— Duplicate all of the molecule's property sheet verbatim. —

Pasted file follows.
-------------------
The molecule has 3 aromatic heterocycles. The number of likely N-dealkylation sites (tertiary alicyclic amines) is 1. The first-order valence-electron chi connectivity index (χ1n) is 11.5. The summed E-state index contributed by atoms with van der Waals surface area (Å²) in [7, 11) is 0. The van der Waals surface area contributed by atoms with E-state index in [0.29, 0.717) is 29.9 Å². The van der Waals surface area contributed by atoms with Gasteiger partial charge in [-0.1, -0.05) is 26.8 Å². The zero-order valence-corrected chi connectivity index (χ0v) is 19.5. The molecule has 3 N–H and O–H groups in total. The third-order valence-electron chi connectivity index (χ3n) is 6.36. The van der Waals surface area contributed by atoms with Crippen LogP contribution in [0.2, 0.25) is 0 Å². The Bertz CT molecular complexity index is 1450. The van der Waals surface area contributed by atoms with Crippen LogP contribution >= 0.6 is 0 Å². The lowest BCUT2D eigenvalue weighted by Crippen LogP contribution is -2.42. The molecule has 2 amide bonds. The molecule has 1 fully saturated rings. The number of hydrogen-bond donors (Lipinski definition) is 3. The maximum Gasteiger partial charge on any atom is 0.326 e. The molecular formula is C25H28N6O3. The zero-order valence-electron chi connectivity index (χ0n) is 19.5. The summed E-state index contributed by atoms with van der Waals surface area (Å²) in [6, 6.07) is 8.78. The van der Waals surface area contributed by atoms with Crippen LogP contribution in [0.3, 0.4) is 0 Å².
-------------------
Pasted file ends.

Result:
The molecule has 3 aromatic heterocycles. The number of likely N-dealkylation sites (tertiary alicyclic amines) is 1. The first-order valence-electron chi connectivity index (χ1n) is 11.5. The summed E-state index contributed by atoms with van der Waals surface area (Å²) in [7, 11) is 0. The van der Waals surface area contributed by atoms with E-state index in [0.29, 0.717) is 29.9 Å². The van der Waals surface area contributed by atoms with Gasteiger partial charge in [-0.1, -0.05) is 26.8 Å². The zero-order valence-corrected chi connectivity index (χ0v) is 19.5. The molecule has 3 N–H and O–H groups in total. The third-order valence-electron chi connectivity index (χ3n) is 6.36. The van der Waals surface area contributed by atoms with Crippen LogP contribution in [0.2, 0.25) is 0 Å². The Bertz CT molecular complexity index is 1450. The van der Waals surface area contributed by atoms with Crippen LogP contribution >= 0.6 is 0 Å². The lowest BCUT2D eigenvalue weighted by Crippen LogP contribution is -2.42. The molecule has 2 amide bonds. The molecule has 1 fully saturated rings. The number of hydrogen-bond donors (Lipinski definition) is 3. The maximum Gasteiger partial charge on any atom is 0.326 e. The molecular formula is C25H28N6O3. The zero-order valence-electron chi connectivity index (χ0n) is 19.5. The summed E-state index contributed by atoms with van der Waals surface area (Å²) in [6, 6.07) is 8.78. The van der Waals surface area contributed by atoms with Crippen LogP contribution in [0.3, 0.4) is 0 Å².